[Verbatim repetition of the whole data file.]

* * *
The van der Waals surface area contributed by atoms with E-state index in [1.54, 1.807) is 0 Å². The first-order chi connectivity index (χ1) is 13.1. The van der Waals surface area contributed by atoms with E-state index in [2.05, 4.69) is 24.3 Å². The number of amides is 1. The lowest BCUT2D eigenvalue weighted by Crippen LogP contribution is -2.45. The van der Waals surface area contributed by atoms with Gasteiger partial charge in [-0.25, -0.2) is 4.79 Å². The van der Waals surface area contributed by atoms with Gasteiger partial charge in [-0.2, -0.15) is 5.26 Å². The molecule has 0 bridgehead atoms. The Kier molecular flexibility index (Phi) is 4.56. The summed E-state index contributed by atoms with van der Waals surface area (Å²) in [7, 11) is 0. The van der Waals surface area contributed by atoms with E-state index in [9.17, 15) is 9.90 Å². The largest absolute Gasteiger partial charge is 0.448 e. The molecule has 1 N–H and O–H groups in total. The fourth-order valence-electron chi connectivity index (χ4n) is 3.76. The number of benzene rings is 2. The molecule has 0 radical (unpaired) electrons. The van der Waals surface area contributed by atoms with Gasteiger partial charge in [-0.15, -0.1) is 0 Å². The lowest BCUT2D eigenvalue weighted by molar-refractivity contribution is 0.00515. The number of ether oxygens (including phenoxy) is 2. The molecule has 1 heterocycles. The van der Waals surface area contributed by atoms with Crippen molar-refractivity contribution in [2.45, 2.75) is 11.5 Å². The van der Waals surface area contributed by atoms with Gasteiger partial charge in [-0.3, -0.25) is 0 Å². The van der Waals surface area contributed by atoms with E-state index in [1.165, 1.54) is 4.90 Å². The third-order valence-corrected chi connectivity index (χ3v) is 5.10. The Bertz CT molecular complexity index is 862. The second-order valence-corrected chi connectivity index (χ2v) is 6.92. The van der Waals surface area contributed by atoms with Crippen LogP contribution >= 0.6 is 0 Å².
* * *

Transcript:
The van der Waals surface area contributed by atoms with E-state index in [1.54, 1.807) is 0 Å². The first-order chi connectivity index (χ1) is 13.1. The van der Waals surface area contributed by atoms with E-state index in [2.05, 4.69) is 24.3 Å². The number of amides is 1. The lowest BCUT2D eigenvalue weighted by Crippen LogP contribution is -2.45. The van der Waals surface area contributed by atoms with Gasteiger partial charge in [-0.25, -0.2) is 4.79 Å². The van der Waals surface area contributed by atoms with Gasteiger partial charge in [-0.2, -0.15) is 5.26 Å². The molecule has 0 bridgehead atoms. The Kier molecular flexibility index (Phi) is 4.56. The summed E-state index contributed by atoms with van der Waals surface area (Å²) in [7, 11) is 0. The van der Waals surface area contributed by atoms with E-state index in [9.17, 15) is 9.90 Å². The largest absolute Gasteiger partial charge is 0.448 e. The molecule has 1 N–H and O–H groups in total. The fourth-order valence-electron chi connectivity index (χ4n) is 3.76. The number of benzene rings is 2. The molecule has 0 radical (unpaired) electrons. The van der Waals surface area contributed by atoms with Gasteiger partial charge in [-0.15, -0.1) is 0 Å². The lowest BCUT2D eigenvalue weighted by molar-refractivity contribution is 0.00515. The number of ether oxygens (including phenoxy) is 2. The molecule has 1 heterocycles. The van der Waals surface area contributed by atoms with Crippen molar-refractivity contribution in [2.45, 2.75) is 11.5 Å². The van der Waals surface area contributed by atoms with Gasteiger partial charge in [-0.3, -0.25) is 0 Å². The van der Waals surface area contributed by atoms with E-state index in [1.165, 1.54) is 4.90 Å². The third-order valence-corrected chi connectivity index (χ3v) is 5.10. The Bertz CT molecular complexity index is 862. The second-order valence-corrected chi connectivity index (χ2v) is 6.92. The van der Waals surface area contributed by atoms with Crippen LogP contribution >= 0.6 is 0 Å².